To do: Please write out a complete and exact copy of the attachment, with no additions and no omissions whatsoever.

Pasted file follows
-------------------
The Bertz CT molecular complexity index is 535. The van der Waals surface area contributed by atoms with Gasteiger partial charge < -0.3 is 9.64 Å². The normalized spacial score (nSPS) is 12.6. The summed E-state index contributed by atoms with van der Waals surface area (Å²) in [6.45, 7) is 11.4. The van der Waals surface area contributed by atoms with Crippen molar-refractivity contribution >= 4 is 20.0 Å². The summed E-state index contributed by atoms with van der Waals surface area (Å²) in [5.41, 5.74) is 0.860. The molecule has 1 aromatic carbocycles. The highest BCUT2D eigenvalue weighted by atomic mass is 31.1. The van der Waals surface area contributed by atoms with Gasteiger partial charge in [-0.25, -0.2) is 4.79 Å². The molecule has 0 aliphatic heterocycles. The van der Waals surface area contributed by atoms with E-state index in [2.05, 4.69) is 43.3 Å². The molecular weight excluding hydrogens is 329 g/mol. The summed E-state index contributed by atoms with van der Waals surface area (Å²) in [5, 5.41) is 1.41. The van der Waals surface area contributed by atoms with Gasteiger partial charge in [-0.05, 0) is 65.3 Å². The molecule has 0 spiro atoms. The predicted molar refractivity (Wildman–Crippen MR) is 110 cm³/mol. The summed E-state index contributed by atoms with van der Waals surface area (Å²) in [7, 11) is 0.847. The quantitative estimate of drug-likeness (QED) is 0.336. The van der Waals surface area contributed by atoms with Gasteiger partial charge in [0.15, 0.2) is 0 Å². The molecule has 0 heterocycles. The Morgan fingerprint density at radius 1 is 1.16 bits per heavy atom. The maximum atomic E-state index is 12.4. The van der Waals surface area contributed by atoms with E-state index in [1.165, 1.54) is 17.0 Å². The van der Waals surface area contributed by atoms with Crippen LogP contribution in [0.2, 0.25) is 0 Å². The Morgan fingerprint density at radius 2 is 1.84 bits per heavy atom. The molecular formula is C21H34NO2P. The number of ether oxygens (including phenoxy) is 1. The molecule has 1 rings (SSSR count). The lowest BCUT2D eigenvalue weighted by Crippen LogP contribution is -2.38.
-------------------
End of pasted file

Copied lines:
The Bertz CT molecular complexity index is 535. The van der Waals surface area contributed by atoms with Gasteiger partial charge < -0.3 is 9.64 Å². The normalized spacial score (nSPS) is 12.6. The summed E-state index contributed by atoms with van der Waals surface area (Å²) in [6.45, 7) is 11.4. The van der Waals surface area contributed by atoms with Crippen molar-refractivity contribution >= 4 is 20.0 Å². The summed E-state index contributed by atoms with van der Waals surface area (Å²) in [5.41, 5.74) is 0.860. The molecule has 1 aromatic carbocycles. The highest BCUT2D eigenvalue weighted by atomic mass is 31.1. The van der Waals surface area contributed by atoms with Gasteiger partial charge in [-0.25, -0.2) is 4.79 Å². The molecule has 0 aliphatic heterocycles. The van der Waals surface area contributed by atoms with E-state index in [2.05, 4.69) is 43.3 Å². The molecular weight excluding hydrogens is 329 g/mol. The summed E-state index contributed by atoms with van der Waals surface area (Å²) in [5, 5.41) is 1.41. The van der Waals surface area contributed by atoms with Gasteiger partial charge in [-0.05, 0) is 65.3 Å². The molecule has 0 spiro atoms. The predicted molar refractivity (Wildman–Crippen MR) is 110 cm³/mol. The summed E-state index contributed by atoms with van der Waals surface area (Å²) in [7, 11) is 0.847. The quantitative estimate of drug-likeness (QED) is 0.336. The van der Waals surface area contributed by atoms with Gasteiger partial charge in [0.15, 0.2) is 0 Å². The molecule has 0 heterocycles. The Morgan fingerprint density at radius 1 is 1.16 bits per heavy atom. The maximum atomic E-state index is 12.4. The van der Waals surface area contributed by atoms with E-state index in [1.165, 1.54) is 17.0 Å². The van der Waals surface area contributed by atoms with Crippen LogP contribution in [0.2, 0.25) is 0 Å². The Morgan fingerprint density at radius 2 is 1.84 bits per heavy atom. The molecular formula is C21H34NO2P. The number of ether oxygens (including phenoxy) is 1. The molecule has 1 rings (SSSR count). The lowest BCUT2D eigenvalue weighted by Crippen LogP contribution is -2.38.